In lumpy sea conditions, breaking wave fronts reflect much more RF energy than small sailing boats and their corner reflectors. The intermittent return from your ( my) little boat will be obscured at best among the many larger 'paints' from seas - and internally suppressed at worst by the kit's sea clutter software, for it appears to that software to be just one of very many small waves.

It is probable that the Radar Equivalent Echoing Area of yer standard yottie 'corner reflector' is rather less than the yot's wet sails...... speak to any of the 'top end' radar reflector inventors at the boat shows, and examine their complex but convincing proof.

The MCA's free leaflet tells us of sensible but now mandatory requirements, which some of us have been ignoring. SOLAS V Regs, for example, call for us all to have radar reflectors of REEA ( see above ) of 2.5 square metres or more.

[ QUOTE ]
Regulation 19 para.2.1.7 requires radar reflectors to be carried, where practicable, by ships under 150 GT. For UK-flagged this includes pleasure vessels.

The following notes gives further guidance on the choice of a radar reflector for small vessels....

2.) An important parameter of a radar reflector is it's echoing area, or equivalent radar cross-section, as this determines the amount of the radar energy which is reflected back. Reflectors to the above standards have a maximum echoing area of at least 10 m² with a minimum echoing area of at least 2.5 m² over 240° of azimuth. Orientation of the reflector must follow manufacturers recommendations if it is to be effective

* The Performance Standards are currently under review ( I'll bet! )

[/ QUOTE ]

The inference from that is that Coded Boats still using 'el cheapo' corner reflectors are illegal - in that they are in breach of the IMO and UK Regulations.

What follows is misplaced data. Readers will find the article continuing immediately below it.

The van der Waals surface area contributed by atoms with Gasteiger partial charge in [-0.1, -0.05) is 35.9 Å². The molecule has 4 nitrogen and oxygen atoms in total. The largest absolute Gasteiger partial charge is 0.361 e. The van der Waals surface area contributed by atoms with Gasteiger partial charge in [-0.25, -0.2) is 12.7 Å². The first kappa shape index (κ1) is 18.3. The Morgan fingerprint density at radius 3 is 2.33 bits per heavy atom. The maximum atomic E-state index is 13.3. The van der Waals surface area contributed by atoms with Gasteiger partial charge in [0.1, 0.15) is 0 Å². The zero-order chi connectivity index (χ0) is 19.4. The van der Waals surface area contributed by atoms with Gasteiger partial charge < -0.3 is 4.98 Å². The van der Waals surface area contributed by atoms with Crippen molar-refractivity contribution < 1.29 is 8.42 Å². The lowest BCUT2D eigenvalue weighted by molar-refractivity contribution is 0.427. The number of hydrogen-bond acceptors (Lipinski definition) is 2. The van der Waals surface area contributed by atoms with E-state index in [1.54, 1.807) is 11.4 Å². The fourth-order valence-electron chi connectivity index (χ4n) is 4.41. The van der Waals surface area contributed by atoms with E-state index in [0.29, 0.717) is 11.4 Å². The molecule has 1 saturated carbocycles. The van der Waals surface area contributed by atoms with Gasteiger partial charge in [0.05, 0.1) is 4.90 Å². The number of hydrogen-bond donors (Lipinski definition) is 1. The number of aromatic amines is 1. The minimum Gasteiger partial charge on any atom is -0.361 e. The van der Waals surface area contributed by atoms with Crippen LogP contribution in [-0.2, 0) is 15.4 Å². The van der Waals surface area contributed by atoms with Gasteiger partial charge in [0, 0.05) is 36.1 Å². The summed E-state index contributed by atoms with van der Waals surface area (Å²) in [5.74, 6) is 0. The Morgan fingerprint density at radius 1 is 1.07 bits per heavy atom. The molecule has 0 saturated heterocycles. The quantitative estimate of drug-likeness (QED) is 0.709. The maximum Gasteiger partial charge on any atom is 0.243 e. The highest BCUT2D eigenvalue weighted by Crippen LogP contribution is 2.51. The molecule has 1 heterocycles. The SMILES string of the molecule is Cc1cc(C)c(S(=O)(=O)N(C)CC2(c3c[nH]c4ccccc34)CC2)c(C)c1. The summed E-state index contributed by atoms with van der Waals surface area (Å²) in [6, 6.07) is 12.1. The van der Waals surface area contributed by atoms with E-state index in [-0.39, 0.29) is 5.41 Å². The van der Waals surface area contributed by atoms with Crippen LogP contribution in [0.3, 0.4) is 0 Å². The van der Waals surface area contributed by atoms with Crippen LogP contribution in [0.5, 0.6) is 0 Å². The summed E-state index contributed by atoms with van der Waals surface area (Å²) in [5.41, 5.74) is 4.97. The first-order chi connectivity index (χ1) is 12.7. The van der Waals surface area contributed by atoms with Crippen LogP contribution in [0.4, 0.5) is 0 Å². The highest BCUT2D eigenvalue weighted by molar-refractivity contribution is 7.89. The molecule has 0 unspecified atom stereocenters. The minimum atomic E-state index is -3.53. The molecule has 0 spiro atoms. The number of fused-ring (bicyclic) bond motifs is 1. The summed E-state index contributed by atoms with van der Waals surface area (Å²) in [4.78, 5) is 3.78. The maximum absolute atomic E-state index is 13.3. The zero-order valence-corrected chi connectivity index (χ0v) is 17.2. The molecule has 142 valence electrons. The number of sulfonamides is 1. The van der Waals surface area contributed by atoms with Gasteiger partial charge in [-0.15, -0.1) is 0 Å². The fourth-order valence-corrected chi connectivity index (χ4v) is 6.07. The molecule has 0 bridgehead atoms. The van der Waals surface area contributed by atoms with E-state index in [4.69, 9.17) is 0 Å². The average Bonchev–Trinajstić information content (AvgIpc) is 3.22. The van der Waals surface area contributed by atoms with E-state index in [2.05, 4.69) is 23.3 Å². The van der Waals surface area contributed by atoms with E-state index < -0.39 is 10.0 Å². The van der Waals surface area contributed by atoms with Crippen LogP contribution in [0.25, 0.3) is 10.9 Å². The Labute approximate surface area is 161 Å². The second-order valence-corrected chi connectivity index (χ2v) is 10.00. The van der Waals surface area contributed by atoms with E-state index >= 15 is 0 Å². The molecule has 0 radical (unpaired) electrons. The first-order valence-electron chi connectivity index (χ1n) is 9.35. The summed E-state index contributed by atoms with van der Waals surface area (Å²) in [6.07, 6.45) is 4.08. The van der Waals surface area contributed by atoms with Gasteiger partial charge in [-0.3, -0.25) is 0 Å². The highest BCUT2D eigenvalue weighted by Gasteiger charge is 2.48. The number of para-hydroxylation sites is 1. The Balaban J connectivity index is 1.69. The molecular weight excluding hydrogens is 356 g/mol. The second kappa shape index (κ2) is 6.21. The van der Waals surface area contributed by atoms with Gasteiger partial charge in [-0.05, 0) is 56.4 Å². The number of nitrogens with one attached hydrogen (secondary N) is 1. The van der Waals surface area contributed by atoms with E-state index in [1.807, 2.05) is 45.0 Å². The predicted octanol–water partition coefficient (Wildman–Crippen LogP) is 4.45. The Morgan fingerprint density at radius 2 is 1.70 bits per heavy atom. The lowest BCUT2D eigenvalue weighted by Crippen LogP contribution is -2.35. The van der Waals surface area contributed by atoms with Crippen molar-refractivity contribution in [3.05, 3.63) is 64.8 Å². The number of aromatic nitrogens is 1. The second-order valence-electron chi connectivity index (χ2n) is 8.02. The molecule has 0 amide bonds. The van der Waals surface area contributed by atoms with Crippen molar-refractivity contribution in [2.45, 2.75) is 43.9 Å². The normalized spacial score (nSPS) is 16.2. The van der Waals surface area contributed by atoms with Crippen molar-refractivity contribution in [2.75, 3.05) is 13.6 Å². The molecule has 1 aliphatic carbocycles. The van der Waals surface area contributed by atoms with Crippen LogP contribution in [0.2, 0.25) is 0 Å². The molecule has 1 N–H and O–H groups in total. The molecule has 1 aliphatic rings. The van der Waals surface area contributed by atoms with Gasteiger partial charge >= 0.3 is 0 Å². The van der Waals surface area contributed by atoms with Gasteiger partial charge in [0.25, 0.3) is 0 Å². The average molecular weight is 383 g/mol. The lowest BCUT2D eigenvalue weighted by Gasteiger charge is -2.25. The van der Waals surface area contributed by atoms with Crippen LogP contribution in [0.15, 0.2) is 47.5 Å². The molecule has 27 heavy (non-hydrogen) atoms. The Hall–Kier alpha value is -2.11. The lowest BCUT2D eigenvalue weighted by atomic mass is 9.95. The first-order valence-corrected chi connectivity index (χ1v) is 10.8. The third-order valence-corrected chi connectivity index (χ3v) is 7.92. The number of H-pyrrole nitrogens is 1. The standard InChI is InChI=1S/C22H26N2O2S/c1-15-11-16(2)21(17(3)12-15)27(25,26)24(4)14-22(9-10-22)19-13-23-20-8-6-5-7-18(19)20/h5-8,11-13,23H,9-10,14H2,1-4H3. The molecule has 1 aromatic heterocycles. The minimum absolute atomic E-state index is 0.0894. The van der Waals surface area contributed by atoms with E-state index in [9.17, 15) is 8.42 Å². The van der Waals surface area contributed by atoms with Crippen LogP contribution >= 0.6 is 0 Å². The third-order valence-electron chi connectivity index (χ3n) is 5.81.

Marine radar works at 'centimetric wavelengths'. The human eye is at least 5 Orders of Magnitude more sensitive and discriminating, auto-compensating for gain and contrast in respect of illumination changes, stereoscopic, polychromatic, and coupled to arguably the fastest organic CPU on the face of the planet with huge working memory, storage and heuristic interpretation capabilities. On most small craft there are usually at least two of these complex sensor systems systems operating in the visible light and near IR spectrum, and more often 4 or 6.

Many operators fail to use these superbly-effective devices as the designer intended, preferring the scant results from a vastly inferior design used intermittently.

"See and be seen...."

There really is no substitute for the real thing.....

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johnphilip

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I have just spent a very sobering time reading the report and it shows many ways in which both leisure and ship sailors can be led into this situation. Major future cosiderations include:-